Close Monitoring of Renal Tumors May Provide Alternative to Surgery
In patients with small renal tumors confined to the kidneys, close, active monitoring, as opposed to immediate surgery, is associated with low rates of tumor growth or death, according to a study by researchers at the Icahn School of Medicine at Mount Sinai and Fox Chase Cancer Center, part of the Temple University Health System, published in the September issue of the Journal of Urology.
Although surgical excision of tumors remains the standard of care for renal tumors that have not yet spread (localized), the risk of complications in elderly or ill patients may outweigh the benefits of surgery. The study suggests that actively monitoring renal tumors in some patients may prove a safer option than immediate surgery.
The incidence of kidney cancer in the United States has been increasing for two decades, with the trend partly attributed to the introduction of abdominal imaging studies such as CT scans or MRIs in the 1980’s. However, death rates due to renal cell carcinoma (kidney cancer) have not decreased, indicating that surgery may be of little or no benefit to some patients.
“We are beginning to better understand the behavior of tumors that grow on the kidneys,” said Reza Mehrazin, MD, Assistant Professor, Urology, Icahn School of Medicine at Mount Sinai, the study’s lead investigator. “In some patients, particularly those who are considered elderly or ‘high risk,’ we are now more likely able to delay surgery, sometimes indefinitely.” Much of the work behind the study was completed while Dr. Mehrazin was a researcher at Fox Chase Cancer Center.
In cases which are likely to result in surgery, it is important that urologists understand the natural history of renal tumors. If surgery does prove necessary, minimally invasive surgery using robotic tools may be possible. For example, a robotic partial nephrectomy provides the surgeon with enhanced visualization and precision during the procedure, which translates to significantly less blood loss. Moreover, the incisions are smaller and result in less pain and shorter recovery time and hospital stay.
“Patients diagnosed with renal tumors have more options than ever before, said Dr. Mehrazin. “Surgery is not always the best solution. It is vital that patients consult with their urologists to explore all options and make the best treatment decision for that particular case.”
About Fox Chase Cancer Center
Fox Chase Cancer Center, part of the Temple University Health System, is one of the leading cancer research and treatment centers in the United States. Founded in 1904 in Philadelphia as one of the nation’s first cancer hospitals, Fox Chase was also among the first institutions to be designated a National Cancer Institute Comprehensive Cancer Center in 1974. Fox Chase researchers have won the highest awards in their fields, including two Nobel Prizes. Fox Chase physicians are also routinely recognized in national rankings, and the Center’s nursing program has received the Magnet status for excellence four consecutive times. Today, Fox Chase conducts a broad array of nationally competitive basic, translational, and clinical research, with special programs in cancer prevention, detection, survivorship, and community outreach. For more information, visit Fox Chase’s Web site at www.foxchase.org or call 1-888-FOX CHASE or (1-888-369-2427).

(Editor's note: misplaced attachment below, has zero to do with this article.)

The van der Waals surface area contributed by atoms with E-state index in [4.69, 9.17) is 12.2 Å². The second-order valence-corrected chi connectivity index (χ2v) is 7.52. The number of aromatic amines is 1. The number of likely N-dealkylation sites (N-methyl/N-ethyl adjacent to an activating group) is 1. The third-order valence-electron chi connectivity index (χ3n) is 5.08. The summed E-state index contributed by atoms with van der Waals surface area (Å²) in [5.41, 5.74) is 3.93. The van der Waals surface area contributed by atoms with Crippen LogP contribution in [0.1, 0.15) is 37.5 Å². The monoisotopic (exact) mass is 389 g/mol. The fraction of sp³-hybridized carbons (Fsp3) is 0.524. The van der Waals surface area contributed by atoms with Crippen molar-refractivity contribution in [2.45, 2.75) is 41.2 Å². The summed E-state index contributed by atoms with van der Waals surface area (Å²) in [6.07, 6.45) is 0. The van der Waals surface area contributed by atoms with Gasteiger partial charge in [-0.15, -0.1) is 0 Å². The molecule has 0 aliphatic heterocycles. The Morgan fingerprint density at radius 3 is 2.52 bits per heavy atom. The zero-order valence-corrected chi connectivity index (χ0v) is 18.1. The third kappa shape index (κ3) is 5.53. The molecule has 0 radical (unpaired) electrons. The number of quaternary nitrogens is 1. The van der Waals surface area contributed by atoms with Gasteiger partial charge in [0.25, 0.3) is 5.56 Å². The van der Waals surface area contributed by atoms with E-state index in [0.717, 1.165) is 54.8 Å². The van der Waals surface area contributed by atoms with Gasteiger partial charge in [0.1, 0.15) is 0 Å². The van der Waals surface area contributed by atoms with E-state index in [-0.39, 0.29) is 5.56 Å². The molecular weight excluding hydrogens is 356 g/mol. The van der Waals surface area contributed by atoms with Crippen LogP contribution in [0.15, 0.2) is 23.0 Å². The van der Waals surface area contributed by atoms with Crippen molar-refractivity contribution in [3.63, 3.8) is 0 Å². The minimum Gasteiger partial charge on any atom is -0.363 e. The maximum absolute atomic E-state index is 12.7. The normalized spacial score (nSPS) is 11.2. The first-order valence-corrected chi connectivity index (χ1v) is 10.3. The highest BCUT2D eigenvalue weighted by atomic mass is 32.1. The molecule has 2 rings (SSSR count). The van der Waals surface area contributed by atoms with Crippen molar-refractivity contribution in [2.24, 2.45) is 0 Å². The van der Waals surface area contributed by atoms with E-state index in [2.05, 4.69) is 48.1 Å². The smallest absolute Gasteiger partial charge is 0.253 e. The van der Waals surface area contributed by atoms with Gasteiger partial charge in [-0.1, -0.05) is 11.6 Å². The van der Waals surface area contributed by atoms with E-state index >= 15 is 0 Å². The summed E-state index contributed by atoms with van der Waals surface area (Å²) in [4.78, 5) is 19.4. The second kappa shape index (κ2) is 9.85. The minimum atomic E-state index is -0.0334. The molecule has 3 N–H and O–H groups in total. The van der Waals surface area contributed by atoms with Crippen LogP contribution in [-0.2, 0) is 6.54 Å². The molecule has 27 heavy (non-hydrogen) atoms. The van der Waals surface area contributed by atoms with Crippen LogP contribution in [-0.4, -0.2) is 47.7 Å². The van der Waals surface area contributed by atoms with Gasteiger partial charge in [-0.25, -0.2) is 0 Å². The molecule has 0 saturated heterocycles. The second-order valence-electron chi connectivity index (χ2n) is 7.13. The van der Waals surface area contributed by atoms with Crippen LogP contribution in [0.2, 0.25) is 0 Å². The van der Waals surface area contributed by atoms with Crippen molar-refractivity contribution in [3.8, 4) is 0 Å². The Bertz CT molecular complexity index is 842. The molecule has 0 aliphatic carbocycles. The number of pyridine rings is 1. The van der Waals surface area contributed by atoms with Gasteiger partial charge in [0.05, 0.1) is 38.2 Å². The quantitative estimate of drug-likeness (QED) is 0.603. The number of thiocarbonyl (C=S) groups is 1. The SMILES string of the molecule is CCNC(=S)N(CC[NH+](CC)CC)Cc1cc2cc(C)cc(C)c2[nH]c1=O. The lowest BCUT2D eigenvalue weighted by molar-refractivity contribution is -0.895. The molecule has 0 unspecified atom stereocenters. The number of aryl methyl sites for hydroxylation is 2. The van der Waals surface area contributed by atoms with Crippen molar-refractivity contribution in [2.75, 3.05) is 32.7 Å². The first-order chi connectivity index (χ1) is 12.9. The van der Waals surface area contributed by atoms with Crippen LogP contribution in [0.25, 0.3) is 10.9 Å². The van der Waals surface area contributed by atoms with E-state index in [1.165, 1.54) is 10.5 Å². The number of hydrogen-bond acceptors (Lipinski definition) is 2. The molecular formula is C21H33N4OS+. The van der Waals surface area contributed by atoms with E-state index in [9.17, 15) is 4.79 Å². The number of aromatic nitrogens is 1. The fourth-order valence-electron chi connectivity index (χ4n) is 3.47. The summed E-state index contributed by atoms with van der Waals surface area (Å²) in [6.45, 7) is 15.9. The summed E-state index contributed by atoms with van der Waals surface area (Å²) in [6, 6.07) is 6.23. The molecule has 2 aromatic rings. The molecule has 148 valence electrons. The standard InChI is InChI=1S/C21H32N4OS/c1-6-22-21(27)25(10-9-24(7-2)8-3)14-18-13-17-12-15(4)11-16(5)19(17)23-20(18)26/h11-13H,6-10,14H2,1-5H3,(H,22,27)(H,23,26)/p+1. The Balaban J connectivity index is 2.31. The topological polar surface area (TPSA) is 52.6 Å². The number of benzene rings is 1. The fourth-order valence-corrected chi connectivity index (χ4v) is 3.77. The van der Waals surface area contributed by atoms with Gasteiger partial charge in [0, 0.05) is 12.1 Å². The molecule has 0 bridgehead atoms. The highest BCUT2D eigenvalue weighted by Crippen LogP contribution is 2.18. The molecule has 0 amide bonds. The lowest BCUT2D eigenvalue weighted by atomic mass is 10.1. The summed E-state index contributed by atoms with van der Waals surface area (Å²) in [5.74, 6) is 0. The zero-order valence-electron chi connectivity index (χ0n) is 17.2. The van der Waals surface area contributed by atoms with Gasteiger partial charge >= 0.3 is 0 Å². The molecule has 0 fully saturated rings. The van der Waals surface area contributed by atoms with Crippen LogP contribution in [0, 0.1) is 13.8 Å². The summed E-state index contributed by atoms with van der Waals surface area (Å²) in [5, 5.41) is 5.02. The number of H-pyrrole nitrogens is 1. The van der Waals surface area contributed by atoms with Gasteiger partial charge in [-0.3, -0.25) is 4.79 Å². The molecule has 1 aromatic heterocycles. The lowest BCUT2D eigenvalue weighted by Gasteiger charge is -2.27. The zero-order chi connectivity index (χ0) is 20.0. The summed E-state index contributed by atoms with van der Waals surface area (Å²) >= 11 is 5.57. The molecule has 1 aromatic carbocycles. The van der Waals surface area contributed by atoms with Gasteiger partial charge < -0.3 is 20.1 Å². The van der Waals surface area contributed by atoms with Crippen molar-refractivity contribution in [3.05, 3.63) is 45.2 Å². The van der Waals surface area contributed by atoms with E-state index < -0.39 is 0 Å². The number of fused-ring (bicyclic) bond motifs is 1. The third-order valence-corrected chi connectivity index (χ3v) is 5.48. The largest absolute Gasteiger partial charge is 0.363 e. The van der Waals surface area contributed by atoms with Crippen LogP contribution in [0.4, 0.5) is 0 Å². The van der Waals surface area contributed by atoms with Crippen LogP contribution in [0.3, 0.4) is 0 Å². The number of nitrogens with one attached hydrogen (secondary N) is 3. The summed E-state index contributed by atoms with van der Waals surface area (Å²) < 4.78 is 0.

About the Mount Sinai Health System
The Mount Sinai Health System is New York City's largest integrated delivery system, encompassing eight hospitals, a leading medical school, and a vast network of ambulatory practices throughout the greater New York region. Mount Sinai's vision is to produce the safest care, the highest quality, the highest satisfaction, the best access and the best value of any health system in the nation. The Health System includes approximately 7,480 primary and specialty care physicians; 11 joint-venture ambulatory surgery centers; more than 410 ambulatory practices throughout the five boroughs of New York City, Westchester, Long Island, and Florida; and 31 affiliated community health centers. The Icahn School of Medicine is one of three medical schools that have earned distinction by multiple indicators: ranked in the top 20 by U.S. News & World Report's "Best Medical Schools", aligned with a U.S. News & World Report's "Honor Roll" Hospital, No. 12 in the nation for National Institutes of Health funding, and among the top 10 most innovative research institutions as ranked by the journal Nature in its Nature Innovation Index. This reflects a special level of excellence in education, clinical practice, and research. The Mount Sinai Hospital is ranked No. 14 on U.S. News & World Report's "Honor Roll" of top U.S. hospitals; it is one of the nation's top 20 hospitals in Cardiology/Heart Surgery, Diabetes/Endocrinology, Gastroenterology/GI Surgery, Geriatrics, Gynecology, Nephrology, Neurology/Neurosurgery, and Orthopedics in the 2019-2020 "Best Hospitals" issue. Mount Sinai's Kravis Children's Hospital also is ranked nationally in five out of ten pediatric specialties by U.S. News & World Report. The New York Eye and Ear Infirmary of Mount Sinai is ranked 12th nationally for Ophthalmology and the South Nassau Communities Hospital is ranked 35th nationally for Urology. Mount Sinai Beth Israel, Mount Sinai St. Luke's, Mount Sinai West, and South Nassau Communities Hospital are ranked regionally.